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Fatima Center Vignettes: Extremely Uncharitable Behavior …North Carolina 1999 – Part I

Nineteen years ago Father Gruner, Sister Frances, I, and a staff helper met Audrey Rolison (an apostolate volunteer) in North Carolina for a series of statue visits scheduled at four different parishes in the eastern part of the Raleigh diocese. (See the July 25 Fatima Center Vignette, “Statue Visit to North Carolina 1999”).

The visits occurred with the written permission of the local bishop – Francis Joseph Gossman (R.I.P.) – who remained firm in his decision despite the attempt of the chancellor to stop Father Gruner from visiting those parishes. 


Unjust Antagonism by Fellow Clergy

At the time, I had been working for Our Lady’s apostolate for only about 18 months. This was to be the first of a number of occasions, in the ensuing years, in which I would witness Father Gruner being unjustly made to endure the antagonism of his fellow clergymen.

At one of the parishes on the schedule, the pastor (and one of the religious sisters from a convent affiliated with the parish, where overnight accommodations for Sister Frances, Audrey and myself would be provided) arranged to meet us at a restaurant for dinner on the evening we arrived. He was a most gracious host to all at the table except one.

Deliberately Rude Behavior

Right from the initial introduction, our host was most unpleasant to Father Gruner, to the extent that it appeared he was deliberately going out of his way to be rude to him. But Father Gruner was his usual patient and kind self even in the face of the priest’s extremely uncharitable behavior. Frankly, I found it embarrassing at how Father Gruner was being treated by a fellow priest.

The experience was, for me, an education in some of what Father Gruner endured; reading about it is one thing, but witnessing it is another.




Though evident to my fellow travelers as well, I could only guess as to the reason for the priest’s behavior. The situation became worse the next day when, a few hours before the evening statue visit was to commence, Father Gruner offered Mass privately and the parish priest happened by during the Mass and practically blew a gasket.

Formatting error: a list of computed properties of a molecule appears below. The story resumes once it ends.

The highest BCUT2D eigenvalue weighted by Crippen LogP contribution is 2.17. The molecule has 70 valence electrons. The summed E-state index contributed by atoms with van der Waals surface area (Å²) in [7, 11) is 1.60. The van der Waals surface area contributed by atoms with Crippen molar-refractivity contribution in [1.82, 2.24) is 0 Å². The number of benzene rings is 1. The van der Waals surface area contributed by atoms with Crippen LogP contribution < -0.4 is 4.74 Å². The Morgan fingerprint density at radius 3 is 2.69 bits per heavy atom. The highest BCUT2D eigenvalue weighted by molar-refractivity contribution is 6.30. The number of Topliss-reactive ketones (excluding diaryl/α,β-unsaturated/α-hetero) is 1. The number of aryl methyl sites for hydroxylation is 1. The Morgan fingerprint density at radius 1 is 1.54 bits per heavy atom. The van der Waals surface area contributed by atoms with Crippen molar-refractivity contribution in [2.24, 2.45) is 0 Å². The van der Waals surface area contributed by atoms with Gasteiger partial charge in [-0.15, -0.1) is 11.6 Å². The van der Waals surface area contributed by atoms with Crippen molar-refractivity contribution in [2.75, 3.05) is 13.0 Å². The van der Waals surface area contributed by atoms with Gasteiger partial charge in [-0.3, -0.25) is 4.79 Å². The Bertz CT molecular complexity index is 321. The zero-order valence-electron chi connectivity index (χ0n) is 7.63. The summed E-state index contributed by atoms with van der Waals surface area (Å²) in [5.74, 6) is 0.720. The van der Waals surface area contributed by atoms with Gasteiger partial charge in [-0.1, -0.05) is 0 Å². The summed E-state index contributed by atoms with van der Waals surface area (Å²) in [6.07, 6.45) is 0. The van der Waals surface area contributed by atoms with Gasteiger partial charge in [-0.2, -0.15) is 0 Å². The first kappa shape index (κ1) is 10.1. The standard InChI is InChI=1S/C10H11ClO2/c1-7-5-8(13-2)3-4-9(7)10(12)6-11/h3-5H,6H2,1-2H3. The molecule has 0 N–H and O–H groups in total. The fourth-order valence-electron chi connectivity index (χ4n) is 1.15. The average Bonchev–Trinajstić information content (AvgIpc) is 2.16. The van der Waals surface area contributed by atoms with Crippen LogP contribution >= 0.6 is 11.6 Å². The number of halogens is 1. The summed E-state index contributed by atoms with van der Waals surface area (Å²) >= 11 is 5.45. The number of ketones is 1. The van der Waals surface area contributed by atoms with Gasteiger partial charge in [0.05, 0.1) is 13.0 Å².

A Typical Reaction to the Latin Mass

His physical reaction was such that, even keeping my eyes focused on Father Gruner offering Mass, I knew that trouble was afoot. (It should be noted that when arranging for the visits, permission was obtained by me for Father Gruner to offer Mass privately at each of the parishes.)

Fortunately, the pastor waited until after Mass before expressing to both Father Gruner and me his extreme displeasure that the Latin Mass was offered in his parish.

From then on, Audrey (as the person in North Carolina helping with the visits) and myself (as the apostolate organizer of the visits) were included with Father Gruner on the receiving end of the priest’s unfavorable and unwelcoming disposition, though Father Gruner remained at the top of the list. Needless to say, this made the rest of the visit quite uncomfortable.

At the “convent” (a residential home) where we were to stay for two nights there were two nuns – one dressed in lay women’s clothing and the other wearing a full habit. After the kerfuffle of that day regarding the Mass, it was likewise uncomfortable staying that evening at the convent.

What? Who Said???!

It was worse the next morning when conversation with the sisters happened upon that teaching of the Church that even 19 years ago seemed to elicit an apoplectic reaction from those who do not like, or do not agree – Extra Ecclesiam nulla salus – Outside the Catholic Church there is no salvation. Whereas in decades long past, it was only non-Catholics who tended toward a rabid reaction to this dogma of Catholic Faith, we had reached a point when even some Catholics were questioning this teaching.

“Do you really believe that?”

But as an infallible and defined article of Faith, the matter is not up for discussion. One must either give the assent of supernatural faith to this teaching, or be separated from Christ’s One True Church.

Unfortunately, the sisters of the convent had difficulty with it, and failed to recognize it as a “you must believe” subject. The younger of the two (who was probably in her 40’s) downright refuted such an idea. The older one (who was dressed in full habit and in her 70’s) asked very timidly: “Do you really believe that?”

Do you believe that

“Do you believe that??!!”

After breakfast, one of the guests had the unpleasant experience of unintentionally overhearing (the walls of the apartment not being very thick) the younger of the two sisters relaying to the not-so-friendly parish priest that particular aspect of the breakfast conversation, ending her description of the conversation stating incredulously, “Do you believe that??!!”

Such was the behind-the-scenes experience at one of the parishes visited in 1999. Stay tuned for more.

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